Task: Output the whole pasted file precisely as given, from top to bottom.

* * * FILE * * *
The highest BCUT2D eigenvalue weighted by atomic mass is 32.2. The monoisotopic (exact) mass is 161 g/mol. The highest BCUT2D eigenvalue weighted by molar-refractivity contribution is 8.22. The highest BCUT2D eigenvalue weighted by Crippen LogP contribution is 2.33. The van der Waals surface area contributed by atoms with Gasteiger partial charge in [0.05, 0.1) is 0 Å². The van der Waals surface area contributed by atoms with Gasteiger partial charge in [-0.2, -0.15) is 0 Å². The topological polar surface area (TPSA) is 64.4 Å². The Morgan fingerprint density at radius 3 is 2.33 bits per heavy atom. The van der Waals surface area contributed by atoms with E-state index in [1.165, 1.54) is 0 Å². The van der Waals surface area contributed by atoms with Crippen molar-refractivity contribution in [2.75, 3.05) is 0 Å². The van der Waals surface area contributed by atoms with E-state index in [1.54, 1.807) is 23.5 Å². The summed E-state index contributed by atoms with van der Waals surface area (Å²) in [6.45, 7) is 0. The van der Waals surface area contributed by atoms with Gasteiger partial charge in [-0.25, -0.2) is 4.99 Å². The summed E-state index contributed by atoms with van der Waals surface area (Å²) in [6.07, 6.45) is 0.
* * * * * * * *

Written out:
The highest BCUT2D eigenvalue weighted by atomic mass is 32.2. The monoisotopic (exact) mass is 161 g/mol. The highest BCUT2D eigenvalue weighted by molar-refractivity contribution is 8.22. The highest BCUT2D eigenvalue weighted by Crippen LogP contribution is 2.33. The van der Waals surface area contributed by atoms with Gasteiger partial charge in [0.05, 0.1) is 0 Å². The van der Waals surface area contributed by atoms with Gasteiger partial charge in [-0.2, -0.15) is 0 Å². The topological polar surface area (TPSA) is 64.4 Å². The Morgan fingerprint density at radius 3 is 2.33 bits per heavy atom. The van der Waals surface area contributed by atoms with E-state index in [1.165, 1.54) is 0 Å². The van der Waals surface area contributed by atoms with Crippen molar-refractivity contribution in [2.75, 3.05) is 0 Å². The van der Waals surface area contributed by atoms with E-state index in [1.54, 1.807) is 23.5 Å². The summed E-state index contributed by atoms with van der Waals surface area (Å²) in [6.45, 7) is 0. The van der Waals surface area contributed by atoms with Gasteiger partial charge in [-0.25, -0.2) is 4.99 Å². The summed E-state index contributed by atoms with van der Waals surface area (Å²) in [6.07, 6.45) is 0.